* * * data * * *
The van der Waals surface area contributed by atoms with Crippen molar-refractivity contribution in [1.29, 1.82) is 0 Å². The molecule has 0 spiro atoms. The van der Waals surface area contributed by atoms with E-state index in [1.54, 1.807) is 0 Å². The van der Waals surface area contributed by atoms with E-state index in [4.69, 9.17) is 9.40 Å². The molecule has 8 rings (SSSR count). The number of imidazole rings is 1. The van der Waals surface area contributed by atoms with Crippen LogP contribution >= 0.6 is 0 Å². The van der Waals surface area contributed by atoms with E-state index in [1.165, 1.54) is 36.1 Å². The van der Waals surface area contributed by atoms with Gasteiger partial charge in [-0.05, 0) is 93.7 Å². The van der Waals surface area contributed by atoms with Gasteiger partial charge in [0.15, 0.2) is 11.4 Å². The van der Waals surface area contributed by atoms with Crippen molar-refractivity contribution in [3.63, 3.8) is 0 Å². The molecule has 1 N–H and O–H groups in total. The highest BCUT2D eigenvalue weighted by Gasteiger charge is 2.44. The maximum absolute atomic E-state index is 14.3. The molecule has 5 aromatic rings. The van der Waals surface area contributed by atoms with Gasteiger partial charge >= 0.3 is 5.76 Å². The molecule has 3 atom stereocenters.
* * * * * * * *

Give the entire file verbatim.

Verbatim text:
The van der Waals surface area contributed by atoms with Crippen molar-refractivity contribution in [1.29, 1.82) is 0 Å². The molecule has 0 spiro atoms. The van der Waals surface area contributed by atoms with E-state index in [1.54, 1.807) is 0 Å². The van der Waals surface area contributed by atoms with E-state index in [4.69, 9.17) is 9.40 Å². The molecule has 8 rings (SSSR count). The number of imidazole rings is 1. The van der Waals surface area contributed by atoms with Crippen LogP contribution >= 0.6 is 0 Å². The van der Waals surface area contributed by atoms with E-state index in [1.165, 1.54) is 36.1 Å². The van der Waals surface area contributed by atoms with Gasteiger partial charge in [-0.05, 0) is 93.7 Å². The van der Waals surface area contributed by atoms with Gasteiger partial charge in [0.15, 0.2) is 11.4 Å². The van der Waals surface area contributed by atoms with Crippen molar-refractivity contribution in [3.63, 3.8) is 0 Å². The molecule has 1 N–H and O–H groups in total. The highest BCUT2D eigenvalue weighted by Gasteiger charge is 2.44. The maximum absolute atomic E-state index is 14.3. The molecule has 5 aromatic rings. The van der Waals surface area contributed by atoms with Gasteiger partial charge >= 0.3 is 5.76 Å². The molecule has 3 atom stereocenters.